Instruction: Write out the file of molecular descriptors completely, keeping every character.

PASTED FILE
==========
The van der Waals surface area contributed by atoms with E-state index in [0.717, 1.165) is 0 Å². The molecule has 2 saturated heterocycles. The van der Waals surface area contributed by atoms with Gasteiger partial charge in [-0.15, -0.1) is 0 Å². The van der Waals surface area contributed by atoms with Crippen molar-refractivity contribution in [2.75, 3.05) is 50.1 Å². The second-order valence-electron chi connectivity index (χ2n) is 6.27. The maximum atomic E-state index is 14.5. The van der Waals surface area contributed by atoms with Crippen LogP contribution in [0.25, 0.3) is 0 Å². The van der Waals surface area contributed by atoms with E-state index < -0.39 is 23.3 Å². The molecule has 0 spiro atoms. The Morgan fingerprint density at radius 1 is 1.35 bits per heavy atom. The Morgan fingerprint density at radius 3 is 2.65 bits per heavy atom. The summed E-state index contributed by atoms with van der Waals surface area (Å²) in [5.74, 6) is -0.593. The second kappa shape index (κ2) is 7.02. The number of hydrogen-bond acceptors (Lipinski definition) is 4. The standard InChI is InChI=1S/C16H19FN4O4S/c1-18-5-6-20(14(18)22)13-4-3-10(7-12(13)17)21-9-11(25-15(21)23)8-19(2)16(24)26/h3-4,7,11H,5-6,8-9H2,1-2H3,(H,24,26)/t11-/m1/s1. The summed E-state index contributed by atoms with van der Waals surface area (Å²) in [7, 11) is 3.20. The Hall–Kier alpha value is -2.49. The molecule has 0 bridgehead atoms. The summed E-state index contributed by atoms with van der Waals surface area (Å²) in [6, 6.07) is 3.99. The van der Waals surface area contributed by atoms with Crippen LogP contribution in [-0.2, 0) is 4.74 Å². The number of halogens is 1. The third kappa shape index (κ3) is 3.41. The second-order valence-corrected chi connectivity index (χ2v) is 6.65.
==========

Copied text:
The van der Waals surface area contributed by atoms with E-state index in [0.717, 1.165) is 0 Å². The molecule has 2 saturated heterocycles. The van der Waals surface area contributed by atoms with Gasteiger partial charge in [-0.15, -0.1) is 0 Å². The van der Waals surface area contributed by atoms with Crippen molar-refractivity contribution in [2.75, 3.05) is 50.1 Å². The second-order valence-electron chi connectivity index (χ2n) is 6.27. The maximum atomic E-state index is 14.5. The van der Waals surface area contributed by atoms with Crippen LogP contribution in [0.25, 0.3) is 0 Å². The van der Waals surface area contributed by atoms with E-state index < -0.39 is 23.3 Å². The molecule has 0 spiro atoms. The Morgan fingerprint density at radius 1 is 1.35 bits per heavy atom. The Morgan fingerprint density at radius 3 is 2.65 bits per heavy atom. The summed E-state index contributed by atoms with van der Waals surface area (Å²) in [5.74, 6) is -0.593. The second kappa shape index (κ2) is 7.02. The number of hydrogen-bond acceptors (Lipinski definition) is 4. The standard InChI is InChI=1S/C16H19FN4O4S/c1-18-5-6-20(14(18)22)13-4-3-10(7-12(13)17)21-9-11(25-15(21)23)8-19(2)16(24)26/h3-4,7,11H,5-6,8-9H2,1-2H3,(H,24,26)/t11-/m1/s1. The summed E-state index contributed by atoms with van der Waals surface area (Å²) in [7, 11) is 3.20. The Hall–Kier alpha value is -2.49. The molecule has 0 bridgehead atoms. The summed E-state index contributed by atoms with van der Waals surface area (Å²) in [6, 6.07) is 3.99. The van der Waals surface area contributed by atoms with Crippen LogP contribution in [-0.2, 0) is 4.74 Å². The number of halogens is 1. The third kappa shape index (κ3) is 3.41. The second-order valence-corrected chi connectivity index (χ2v) is 6.65.